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Ghrelin effects expression of several genes associated with depression-like behavior
Uppsala University, Disciplinary Domain of Medicine and Pharmacy, Faculty of Medicine, Department of Neuroscience, Functional Pharmacology.
Uppsala University, Disciplinary Domain of Medicine and Pharmacy, Faculty of Medicine, Department of Neuroscience, Functional Pharmacology.
Uppsala University, Disciplinary Domain of Medicine and Pharmacy, Faculty of Medicine, Department of Neuroscience, Functional Pharmacology.
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2015 (English)In: Progress in Neuro-psychopharmacology and Biological Psychiatry, ISSN 0278-5846, E-ISSN 1878-4216, Vol. 56, 227-234 p.Article in journal (Refereed) Published
Abstract [en]

Ghrelin (Ghr) is an orexigenic peptide that is being investigated for its potential role in development of anxiety-like behavior and modulation of depressive-like symptoms induced by bilateral olfactory bulbectomy (OB) in rodents. Olfactory bulbectomy is an animal model useful to study of depression and Ghr could be an alternative therapeutic tool in depression therapy. We studied the effects of intracerebroventricular (i.c.v.) Ghr administration on the expression of hypothalamic genes related to depression and mood (delta opioid receptor (DOR), mu opioid receptor (MOR) and kappa opioid receptor (KOR), lutropin-choriogonadotropic hormone receptor (LHCGR), serotonin transporter (SERT), interleukin 1 beta (IL-1b), vasopressin (AVP) and corticotrophin releasing hormone (CRH)) in OB animals, as well as changes in plasma levels of AVP, CRH and adenocorticotropic hormone (ACTH). We found that acute Ghr 0.3nmol/μl administration increases gene expression of DOR, SERT and LHCGR in OB mice and decreased expression of IL-1b, suggesting that these genes could be involved in the antidepressant-like effects of Ghr. In addition, OB animals exhibit high AVP gene expression and elevated plasma concentrations of AVP and ACTH and acute Ghr 0.3nmol/μl administration reduces AVP gene expression and the concentration of these hormones, suggesting that peptide-effects on depressive-like behavior could be mediated at least in part via AVP. In conclusion, this study provides new evidence about genes, receptors and hormones involved in the antidepressant mechanism/s induced by Ghr in OB animals.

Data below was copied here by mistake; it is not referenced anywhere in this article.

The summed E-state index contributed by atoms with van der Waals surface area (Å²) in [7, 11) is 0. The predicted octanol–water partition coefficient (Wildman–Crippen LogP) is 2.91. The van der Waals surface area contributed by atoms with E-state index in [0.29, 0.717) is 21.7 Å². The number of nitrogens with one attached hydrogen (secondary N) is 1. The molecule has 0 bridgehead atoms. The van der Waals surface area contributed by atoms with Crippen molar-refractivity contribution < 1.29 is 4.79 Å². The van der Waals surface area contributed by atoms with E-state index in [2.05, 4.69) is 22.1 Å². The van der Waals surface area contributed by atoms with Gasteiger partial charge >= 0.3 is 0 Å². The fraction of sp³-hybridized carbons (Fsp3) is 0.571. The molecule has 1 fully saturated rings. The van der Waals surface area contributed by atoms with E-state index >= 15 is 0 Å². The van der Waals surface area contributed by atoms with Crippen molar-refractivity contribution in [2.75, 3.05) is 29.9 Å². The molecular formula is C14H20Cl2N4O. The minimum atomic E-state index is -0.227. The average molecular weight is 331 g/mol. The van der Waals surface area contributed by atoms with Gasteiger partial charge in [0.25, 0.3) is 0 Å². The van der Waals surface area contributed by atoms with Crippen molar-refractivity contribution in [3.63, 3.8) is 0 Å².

Place, publisher, year, edition, pages
2015. Vol. 56, 227-234 p.
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Neurosciences
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URN: urn:nbn:se:uu:diva-238745DOI: 10.1016/j.pnpbp.2014.09.012ISI: 000345526400032PubMedID: 25286107OAI: oai:DiVA.org:uu-238745DiVA: diva2:772060
Available from: 2014-12-16 Created: 2014-12-16 Last updated: 2017-12-05Bibliographically approved

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Rask-Andersen, MathiasSchiöth, Helgi Birgir

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